Water Missions International is to be applauded for the sensational job and service it performs. There is probably nothing in this world more precious than clean water except life itself.
The Japanese people give meaning to terms like courageous, tenacious, stoic, polite, gracious, disciplined, honest and orderly. This is all due to their beliefs, their upbringing and traditions.
Please, Water Missions, send Japan your water purification systems but leave your Bibles at home. They can teach us lessons about how to live and treat others.
It's tough being an honest politician. Sen. Jim DeMint has publicly stated he will not vote for federal bills with earmarks. Earmarks are the sneaky way politicians obtain government money and "bring home the bacon" for their constituents. Keeps voters happy unless they are not in the right voting district or state. It also puts Uncle Sam further in debt.
I believe the senator is a man of honor who is good not only for the people of South Carolina but for all Americans. Wish we had more politicians like him.
Kenneth Anderson Jr.
The full story
A recent article by Brian Hicks was an interesting accounting of the parts Capt. Charles J. Relyea and Robert Smalls played in our local history. Mr. Hicks wrote in part, "The Confederate brass was so upset that Relyea, his first mate and engineer were court-martialed for leaving the ship untended."
This is true as far as the story goes. Mr. Hicks apparently did not complete his research.
Initially, Capt. Relyea was court-martialed and found guilty of all charges. He was sentenced to three months imprisonment and fined $500. Failure to pay the fine at, or before the expiration of three months would bring another two months in prison.
However, a careful review of these proceedings by higher command stated in part, "It is not clearly shown that General Orders No. 5 referred to in the specifications to the charges had ever been properly communicated to Capt. Relyea nor do any measures appear to have been taken by his superiors to enforce an habitual compliance with the requirements of those orders."
It further states, "Under these circumstances I do not consider that the public service will be benefited by the punishment of Capt. Relyea -- the sentence is therefore remitted and he will be released from arrest." This order was issued by Maj. Gen. Pemberton.
It would be a shame to leave the readers with the impression that Capt. Relyea's long career ended with this unfortunate episode. He continued to serve until he was lost at sea in 1863 when the steamer Nina foundered during a storm.
Cotton House Road
Times are a-changin' and they are dangerous. Will somebody tell me, can somebody tell me, why an 83-year-old woman with Alzheimer's who lives in a nursing home and needs a mastectomy is considered by Medicare as an outpatient surgical patient?
I asked why she couldn't stay for a 24-hour observation and I was told, "It's not the hospital rule. It's Medicare."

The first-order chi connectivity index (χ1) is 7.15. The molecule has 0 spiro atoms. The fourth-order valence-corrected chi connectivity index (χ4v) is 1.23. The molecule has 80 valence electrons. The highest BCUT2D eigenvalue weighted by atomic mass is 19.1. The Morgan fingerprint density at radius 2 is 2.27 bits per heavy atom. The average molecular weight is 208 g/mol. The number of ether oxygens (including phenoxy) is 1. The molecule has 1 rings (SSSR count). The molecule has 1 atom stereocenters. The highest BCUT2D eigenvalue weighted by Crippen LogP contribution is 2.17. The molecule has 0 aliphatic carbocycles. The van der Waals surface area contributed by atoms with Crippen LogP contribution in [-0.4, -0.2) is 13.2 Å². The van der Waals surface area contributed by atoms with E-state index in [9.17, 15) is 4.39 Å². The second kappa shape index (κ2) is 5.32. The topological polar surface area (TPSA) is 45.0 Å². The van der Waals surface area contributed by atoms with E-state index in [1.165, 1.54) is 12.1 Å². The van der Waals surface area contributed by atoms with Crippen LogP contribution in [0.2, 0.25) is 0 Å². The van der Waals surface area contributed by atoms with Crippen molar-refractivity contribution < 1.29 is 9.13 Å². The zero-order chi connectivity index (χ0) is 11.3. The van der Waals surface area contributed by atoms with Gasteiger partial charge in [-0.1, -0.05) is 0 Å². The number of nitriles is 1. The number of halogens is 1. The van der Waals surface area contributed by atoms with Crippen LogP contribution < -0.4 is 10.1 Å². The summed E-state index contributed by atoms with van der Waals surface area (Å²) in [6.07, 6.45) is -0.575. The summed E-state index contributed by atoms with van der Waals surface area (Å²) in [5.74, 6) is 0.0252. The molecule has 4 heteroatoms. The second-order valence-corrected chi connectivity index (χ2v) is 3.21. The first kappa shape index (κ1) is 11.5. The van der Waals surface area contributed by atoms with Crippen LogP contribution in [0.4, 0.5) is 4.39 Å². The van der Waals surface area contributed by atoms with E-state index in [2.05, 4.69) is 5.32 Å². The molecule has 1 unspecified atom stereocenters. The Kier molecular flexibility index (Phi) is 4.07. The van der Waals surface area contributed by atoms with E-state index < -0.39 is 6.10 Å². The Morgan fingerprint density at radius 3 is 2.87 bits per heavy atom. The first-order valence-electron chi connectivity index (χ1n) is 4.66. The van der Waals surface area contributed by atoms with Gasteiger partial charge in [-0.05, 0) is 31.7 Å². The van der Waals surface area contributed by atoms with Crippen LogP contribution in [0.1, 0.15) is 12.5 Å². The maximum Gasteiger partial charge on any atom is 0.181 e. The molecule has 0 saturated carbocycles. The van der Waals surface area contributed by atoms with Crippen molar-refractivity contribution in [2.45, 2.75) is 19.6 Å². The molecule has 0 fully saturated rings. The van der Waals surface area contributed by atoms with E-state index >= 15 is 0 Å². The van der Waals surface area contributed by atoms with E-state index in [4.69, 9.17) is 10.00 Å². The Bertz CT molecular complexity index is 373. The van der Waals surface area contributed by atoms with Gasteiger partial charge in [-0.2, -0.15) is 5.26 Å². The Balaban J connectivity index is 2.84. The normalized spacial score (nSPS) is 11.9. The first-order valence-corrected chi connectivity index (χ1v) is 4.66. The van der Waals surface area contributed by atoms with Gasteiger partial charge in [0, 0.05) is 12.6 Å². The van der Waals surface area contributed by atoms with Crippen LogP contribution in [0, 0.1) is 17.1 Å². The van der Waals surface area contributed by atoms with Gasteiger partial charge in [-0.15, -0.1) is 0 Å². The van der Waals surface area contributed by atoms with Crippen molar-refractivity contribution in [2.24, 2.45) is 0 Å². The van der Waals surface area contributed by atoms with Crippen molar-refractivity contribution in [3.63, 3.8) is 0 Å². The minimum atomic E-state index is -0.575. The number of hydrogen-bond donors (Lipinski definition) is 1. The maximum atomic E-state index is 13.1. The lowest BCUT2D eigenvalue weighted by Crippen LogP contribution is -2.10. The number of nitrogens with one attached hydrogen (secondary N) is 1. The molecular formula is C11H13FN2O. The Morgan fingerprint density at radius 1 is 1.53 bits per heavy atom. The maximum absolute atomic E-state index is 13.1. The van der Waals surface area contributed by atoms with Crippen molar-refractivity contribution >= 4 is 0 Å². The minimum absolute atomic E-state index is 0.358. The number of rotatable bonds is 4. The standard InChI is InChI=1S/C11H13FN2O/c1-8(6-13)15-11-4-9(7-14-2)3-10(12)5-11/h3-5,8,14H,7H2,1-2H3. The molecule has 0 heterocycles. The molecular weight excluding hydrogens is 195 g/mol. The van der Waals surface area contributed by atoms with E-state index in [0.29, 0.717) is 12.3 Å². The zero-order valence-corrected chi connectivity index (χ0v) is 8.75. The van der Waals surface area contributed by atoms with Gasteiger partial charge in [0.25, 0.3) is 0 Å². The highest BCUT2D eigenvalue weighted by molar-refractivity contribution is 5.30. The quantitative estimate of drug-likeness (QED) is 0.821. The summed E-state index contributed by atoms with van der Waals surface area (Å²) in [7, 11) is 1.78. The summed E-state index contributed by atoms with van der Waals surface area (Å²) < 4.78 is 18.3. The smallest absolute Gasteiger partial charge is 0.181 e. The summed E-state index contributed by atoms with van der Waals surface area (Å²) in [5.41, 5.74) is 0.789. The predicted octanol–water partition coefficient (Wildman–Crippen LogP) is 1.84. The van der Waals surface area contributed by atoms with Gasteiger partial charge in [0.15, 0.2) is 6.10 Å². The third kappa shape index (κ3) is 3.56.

The surgery was at 8 a.m., she was in recovery at 9:30 a.m., and at noon she was at the curb ready to go. Well, not exactly. As soon as we got her back to her memory care unit, a 10-minute ride, the pain and vomiting began. It lasted for hours, and her surgeon had to readmit her to the hospital for the 24-hour observation she had needed in the first place.
Can you tell me how this saved Medicare money?
Perhaps if people had actually listened to the presentation at the March 8 Charleston County School District budget shortfall meeting at Burke High and held their comments until the end, we could have all learned something about what was supposed to have been the topic of the night.
Because of constant interruptions, I wasted an hour and 15 minutes on a school night at what was slated to have been an hour-long meeting (and I left before it was over). I came away not knowing much more about the district's ideas for handling the unprecedented budget shortfall than I did before I walked in the door.
The District 20 Constituent School Board clearly needs to brush up on the CCSD operating budget and the way monies can be raised and allocated. They could also use a lesson on what outsourcing a service entails.
If, as a concerned citizen in a public meeting, you have something to let everyone know, it would be better received if you presented it at an appropriate time and not in a tone that is solely argumentative. Save your soap-boxing for a letter to the editor, and don't rudely waste the time of others who came to hear the speaker.
Michael Bobby deserves every penny of his salary just for having to remain polite at meetings like that; lucky for me, I was able to get up and leave.
Saint Margaret Street
The editorial "Cartoons to the rescue" March 14, suggests that cartoon characters, whose images have helped hawk boxes of candy and cereal, might also be successful in selling nutritious foods. I agree. Why not try it?
In a similar manner, faces from the newspaper comics could help promote something else children (and adults, too) need: correct English grammar. Poor grammar is so pervasive that many people haven't a clue that they are participating in the death of our mother tongue.
Recently, there were two comics in The Post and Courier that were promising. Grand Avenue, by Steve Breen, shows young Michael saying to his dog, "Lay down, Rudy. Lay down... Lay down! I thought you were learning obedience."
If only the dog could talk! His thoughts: "It's 'lie' down. I thought you were learning grammar."
A few days later, Mallard Fillmore, by Bruce Tinley, poked fun at those who say the meaningless "I could care less."
Well, it's a start. I hope these "grammar lessons on the comics pages" foretell a trend.
Nancy I. Romness
White Heron Lane